I’ve been preparing nurses to pass nursing certifications exams for more than eight years now. Teaching these prep courses are some of my favorite courses to teach. However, throughout my years, I’ve heard grumbling from nurses who don’t see the value of certification. They just think certification is a “money maker” for the certifying body. These grumblers tend to be nurses who have been practicing for decades, who get snarky as they say, “I don’t need no stinkin’ certification to prove I’m competent!”

YES! And they are correct.

Certification does not PROVE a nurse is competent. Certification VALIDATES their competence.

WHAT DOES THE EVIDENCE SAY?

We talk a lot about evidence and how all nurses (and other healthcare providers) should always practice according to the evidence.

Studies show that certified nurses:

  • Are happier
  • Are more satisfied with their career choice
  • Have more opportunity and climb the ladder faster
  • Make more money!
  • And…when patients are cared for by nurses who are certified, they have better clinical outcomes

 

In a survey of over 11,000 nurses conducted by the American Board of Nursing Specialties (ABNS), 90% agreed that certification validates competence and enhances a nurse’s credibility. Another study by ABNS showed that patients have a decreased length of stay, decreased fall rates, and improved satisfaction too!

Data doesn’t lie. Isn’t our ultimate decision maker on whether or not to become certified what’s best for our patients?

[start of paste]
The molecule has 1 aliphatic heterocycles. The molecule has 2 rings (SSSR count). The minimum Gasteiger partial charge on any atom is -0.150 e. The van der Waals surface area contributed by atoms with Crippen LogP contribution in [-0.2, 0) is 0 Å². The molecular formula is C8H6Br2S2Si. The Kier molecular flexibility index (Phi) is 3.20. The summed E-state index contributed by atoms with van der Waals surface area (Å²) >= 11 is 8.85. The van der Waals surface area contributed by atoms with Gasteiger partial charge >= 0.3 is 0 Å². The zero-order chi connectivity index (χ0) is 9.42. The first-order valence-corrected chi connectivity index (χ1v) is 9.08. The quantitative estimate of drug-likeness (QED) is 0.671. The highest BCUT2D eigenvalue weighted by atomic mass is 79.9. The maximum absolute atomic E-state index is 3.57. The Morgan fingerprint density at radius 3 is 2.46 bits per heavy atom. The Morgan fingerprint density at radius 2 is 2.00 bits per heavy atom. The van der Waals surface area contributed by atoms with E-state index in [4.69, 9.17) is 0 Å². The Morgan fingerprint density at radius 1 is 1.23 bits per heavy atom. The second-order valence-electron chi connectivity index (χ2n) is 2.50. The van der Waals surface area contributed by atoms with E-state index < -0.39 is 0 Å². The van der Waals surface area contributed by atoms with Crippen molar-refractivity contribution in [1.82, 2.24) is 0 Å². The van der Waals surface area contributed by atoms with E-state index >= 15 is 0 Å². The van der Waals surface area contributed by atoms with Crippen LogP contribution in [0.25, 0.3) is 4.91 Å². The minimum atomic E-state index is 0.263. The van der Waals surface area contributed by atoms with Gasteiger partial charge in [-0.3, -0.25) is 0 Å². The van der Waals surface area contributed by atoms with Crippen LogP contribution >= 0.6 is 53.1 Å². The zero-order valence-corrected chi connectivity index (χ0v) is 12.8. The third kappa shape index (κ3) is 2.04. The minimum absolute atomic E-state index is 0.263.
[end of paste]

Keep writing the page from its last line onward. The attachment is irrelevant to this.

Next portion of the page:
However, getting certified isn’t always easy. You have to prepare, take a dreaded exam, and it costs money. Some nurses, although they want to become certified in their specialty, need a nudge from the organization.

 

3 STEPS TO CREATE A CULTURE OF CERTIFICATION

 

1. Include certification in your clinical ladder

I am all about doing the right thing for the right reason but it makes the decision to get certified a lot easier if you hardwire certification into your clinical ladder.  Provide an incentive by giving a monetary increase for certified nurses or advance a nurses status (from “nurse” to “professional nurse”), offer more education credits or pay for a conference for your certified nurses. By hardwiring certification into your clinical ladder, you will have more certified nurses!

 

2. Make it easy for nurses to prepare

The #1 reason why nurses don’t get certified is that they fear failure. Organizations can decrease that fear by helping them prepare. Host a certification prep course. Purchase curriculum and preparation aids and keep them in your library so that nurses can borrow. Purchase practice question resources and encourage nurses to “quiz” each other at work using study cards. Make it easy for them to prepare.

 

3. Celebrate certified nurses

When a nurse achieves certification, make a big deal about it!!! Talk about it during meetings, huddles, post big congratulations signs, bring in food (no doughnuts please!!), ask everyone to sign a congratulations card, host a certified nurses day event, etc. There are numerous ways to celebrate certification.

I just taught two back-to-back medical surgical certification preparation courses. As a certified nurse myself, I also learn from my audience of nurses and truly feel like we strengthen and unify our profession when we are all striving to validate our competence.

In honor of this year’s National Certified Nurses Day, I’d love to honor, not just the nurses who are certified, but also the organizations that are trying to create a culture of certification.

Join the club. Become certified. You, your colleagues, and your patients will thank you!

Thanks so much for reading. Take care. Be kind and stay connected.

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Dr. Renee Thompson works with healthcare organizations that want to overcome the leadership and clinical challenges their people face every day.

If you’d like to find out more about her programs, please visit her website www.reneethompsonspeaks.com.

Contact Renee today at renee@rtconnections.com to bring her to your organization to talk about ending the cycle of nurse bullying.